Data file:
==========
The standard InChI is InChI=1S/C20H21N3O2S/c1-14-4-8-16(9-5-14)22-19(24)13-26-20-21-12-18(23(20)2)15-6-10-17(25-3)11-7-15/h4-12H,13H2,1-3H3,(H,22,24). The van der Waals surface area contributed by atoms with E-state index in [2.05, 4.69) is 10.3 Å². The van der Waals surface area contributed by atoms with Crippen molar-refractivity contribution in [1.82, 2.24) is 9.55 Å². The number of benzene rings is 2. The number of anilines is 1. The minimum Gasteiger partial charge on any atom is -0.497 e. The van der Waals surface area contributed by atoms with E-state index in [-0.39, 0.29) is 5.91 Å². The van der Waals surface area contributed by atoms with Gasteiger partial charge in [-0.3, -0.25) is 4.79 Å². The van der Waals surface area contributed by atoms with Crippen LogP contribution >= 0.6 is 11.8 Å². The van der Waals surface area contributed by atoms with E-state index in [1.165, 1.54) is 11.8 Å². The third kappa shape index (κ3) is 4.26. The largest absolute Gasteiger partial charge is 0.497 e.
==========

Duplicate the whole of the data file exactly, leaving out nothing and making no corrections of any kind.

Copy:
The standard InChI is InChI=1S/C20H21N3O2S/c1-14-4-8-16(9-5-14)22-19(24)13-26-20-21-12-18(23(20)2)15-6-10-17(25-3)11-7-15/h4-12H,13H2,1-3H3,(H,22,24). The van der Waals surface area contributed by atoms with E-state index in [2.05, 4.69) is 10.3 Å². The van der Waals surface area contributed by atoms with Crippen molar-refractivity contribution in [1.82, 2.24) is 9.55 Å². The number of benzene rings is 2. The number of anilines is 1. The minimum Gasteiger partial charge on any atom is -0.497 e. The van der Waals surface area contributed by atoms with E-state index in [-0.39, 0.29) is 5.91 Å². The van der Waals surface area contributed by atoms with Gasteiger partial charge in [-0.3, -0.25) is 4.79 Å². The van der Waals surface area contributed by atoms with Crippen LogP contribution >= 0.6 is 11.8 Å². The van der Waals surface area contributed by atoms with E-state index in [1.165, 1.54) is 11.8 Å². The third kappa shape index (κ3) is 4.26. The largest absolute Gasteiger partial charge is 0.497 e.